Natural Talent vs Passion & Determination

Posted In: Coffee Break

  • Member
    kay-lister on #111559

    OK, I know an artist who is well known for her portraits, has picts. in the White House and all over.

    diane-michaels on #111560

    Obiviously, a combination a natural talent plus training, hard work, passion and determination

    kay-lister on #111561

    Also, if you want to see some of my friends work go to

    tony-morosco on #111562

    Someone with no natural talent but a lot of determination and training can go far. Someone with a lot of natural talent but not a lot of determination or no training can possibly go far.

    But neither will go as far as the person with both natural talent and determination and training.

    So natural talent isn’t necessary for success, but the person with both is going to always

    Fairy Reel on #111563

    I defenitely agree with Tony. Take my brother: he quit flute after six months of lessons.

    Ken H. on #111564


    Natural Talent vs Passion and Determination:

    Sarah Mullen on #111565

    I thought a lot about this question.

    carl-swanson on #111566

    The original question(Natural Talent vs Passion & Determination) is very complicated and there is no easy answer. But here are a few observations from someone who has been around for a while.

    No one is going to go very far(emphasis on VERY FAR) without talent, and lots of it. But there are lots of people who had lots and lots of talent who ultimately didn’t go anywhere with it for a variety of reasons. One of the most common I have observed is this: When a child shows an enormous gift for music(and I mean an ENORMOUS gift) it frequently ruins that child’s childhood. That child doesn’t have a childhood and becomes consumed, mostly from parental pressure, with the instrument and their ‘gift.’ By the time they reach early adulthood they are burned out and don’t have any desire to continue the instrument. I have observed this numerous times myself, and it’s a real tragedy.

    There are other people who have natural talent(the ability to learn and understand music quickly, a natural dexterity, the ability to memorize at lightening speed, etc.) but don’t have any particular desire to pursue music. And so they won’t go very far.

    Then there are people with little or no talent but enormous drive. Drive to succeed. Drive to be in the spotlight. Drive to play well. Whatever. They can succeed beyond anyone’s expectations, but still won’t be very good at what they do.

    So in the end, the whole question is a complicated equation, with any number of components coming into play. And this makes it difficult if not impossible to predict who is ultimately going to succeed.

    Gillian Bradford on #111567

    I don’t have a definitive answer but I will say this. I’ve been watching lots of harp vid on UTube. Some players (famous or not) are dead boring to watch and listen to while others have me entranced and it has nothing to do with the difficulty of the music or correctness of their playing.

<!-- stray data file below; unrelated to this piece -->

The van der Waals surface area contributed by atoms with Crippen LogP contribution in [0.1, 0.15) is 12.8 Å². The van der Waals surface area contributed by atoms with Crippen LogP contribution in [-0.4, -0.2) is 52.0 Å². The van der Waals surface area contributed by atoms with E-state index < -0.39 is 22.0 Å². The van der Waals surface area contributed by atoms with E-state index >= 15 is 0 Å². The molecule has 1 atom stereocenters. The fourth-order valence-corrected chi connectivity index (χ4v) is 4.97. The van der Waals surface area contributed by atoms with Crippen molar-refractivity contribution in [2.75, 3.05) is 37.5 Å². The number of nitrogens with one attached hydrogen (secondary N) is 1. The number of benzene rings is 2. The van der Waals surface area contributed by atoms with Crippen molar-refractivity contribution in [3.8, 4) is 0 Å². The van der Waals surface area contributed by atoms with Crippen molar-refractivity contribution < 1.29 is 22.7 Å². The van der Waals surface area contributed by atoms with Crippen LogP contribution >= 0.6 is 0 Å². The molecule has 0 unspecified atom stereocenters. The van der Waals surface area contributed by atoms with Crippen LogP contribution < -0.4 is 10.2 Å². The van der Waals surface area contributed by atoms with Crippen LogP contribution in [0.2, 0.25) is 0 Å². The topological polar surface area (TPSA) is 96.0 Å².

Some players just seem to have the ability to connect to the music and bring it alive, even if the music is incredibly simple to play. Others can play well known “challenging repertoire” and the whole piece falls dead even though the notes are being played correctly. It’s like listening to a pianola, correct yes, alive no.

    I personally believe the difference isn’t natural talent but passion. If you are merely skilled in a piece and play it correctly without ever having a passion for it, it will always sound dead and laboured.

    2 cents

    laura-smithburg-byrne on #111568

    My teacher Alice Chalifoux used to say that ” playing the harp well was 90% perspiration and 10% inspiration.” As a performer and teacher for over 20 years, I completely agree – but I do think there needs to be more inspiration.

    I believe natural talent is essential and determination is crucial if you want to be successful in any of the arts. However, the passionate artist burns brighter than others and it is clear in their performances. Inspiration is born of deep desire and searching within one’s discipline -it can also arrive from outside your field in a very unexpected way. Determination comes naturally as it is fueled by passion to be complete in one’s chosen art form.

    As a struggling student I worked very hard to catch up with some of my more brilliant colleagues. Some of these musicians were prodigies, some of them work-a-holics, and some of them blessed and lucky. But not all of these musicians became “Successful”. Many of them made other choices that made them happy and found “success” outside of performing. During my student years I learned the value of really hard work and the definition of excellence. To receive a compliment from your teacher or another famous musician was heaven. Working with other outstanding musicians was inspiring and highly motivating. I learned many valuable skills just observing their creative process. I was fortunate to train in a conservatory with so many talented musicians and the Cleveland Orchestra a few blocks away. As a professional harpist, I still learn from my colleagues and listen with a discerning ear. There is nothing more thrilling than hearing or being a part of a brilliant performance- it is transforming and lives within you forever. When you understand what it takes to get there it is even more gratifying. It raises the bar of excellence and you know great artistry when you hear it, see it, and feel it.

    Sherj DeSantis on #111569

    I certainly hope that drive and desire count for a lot, because I know I don’t have talent.

Viewing 11 posts - 1 through 11 (of 11 total)
  • You must be logged in to reply to this topic.